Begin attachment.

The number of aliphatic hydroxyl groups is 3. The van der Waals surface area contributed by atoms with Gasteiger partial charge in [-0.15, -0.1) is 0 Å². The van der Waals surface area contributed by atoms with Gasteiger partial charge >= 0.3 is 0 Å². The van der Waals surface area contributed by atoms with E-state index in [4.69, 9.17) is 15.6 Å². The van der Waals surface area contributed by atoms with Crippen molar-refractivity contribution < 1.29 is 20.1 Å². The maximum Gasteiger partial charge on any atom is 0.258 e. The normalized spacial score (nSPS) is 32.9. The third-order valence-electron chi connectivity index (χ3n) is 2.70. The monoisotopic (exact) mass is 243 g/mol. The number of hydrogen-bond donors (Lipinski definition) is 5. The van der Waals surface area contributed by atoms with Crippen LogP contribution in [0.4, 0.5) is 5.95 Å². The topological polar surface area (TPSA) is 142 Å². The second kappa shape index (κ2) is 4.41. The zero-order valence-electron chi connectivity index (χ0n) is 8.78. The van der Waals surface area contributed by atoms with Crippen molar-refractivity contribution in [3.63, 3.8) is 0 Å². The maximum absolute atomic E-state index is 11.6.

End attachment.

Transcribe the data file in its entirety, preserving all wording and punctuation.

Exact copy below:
The number of aliphatic hydroxyl groups is 3. The van der Waals surface area contributed by atoms with Gasteiger partial charge in [-0.15, -0.1) is 0 Å². The van der Waals surface area contributed by atoms with Gasteiger partial charge >= 0.3 is 0 Å². The van der Waals surface area contributed by atoms with E-state index in [4.69, 9.17) is 15.6 Å². The van der Waals surface area contributed by atoms with Crippen molar-refractivity contribution < 1.29 is 20.1 Å². The maximum Gasteiger partial charge on any atom is 0.258 e. The normalized spacial score (nSPS) is 32.9. The third-order valence-electron chi connectivity index (χ3n) is 2.70. The monoisotopic (exact) mass is 243 g/mol. The number of hydrogen-bond donors (Lipinski definition) is 5. The van der Waals surface area contributed by atoms with Crippen LogP contribution in [0.4, 0.5) is 5.95 Å². The topological polar surface area (TPSA) is 142 Å². The second kappa shape index (κ2) is 4.41. The zero-order valence-electron chi connectivity index (χ0n) is 8.78. The van der Waals surface area contributed by atoms with Crippen molar-refractivity contribution in [3.63, 3.8) is 0 Å². The maximum absolute atomic E-state index is 11.6.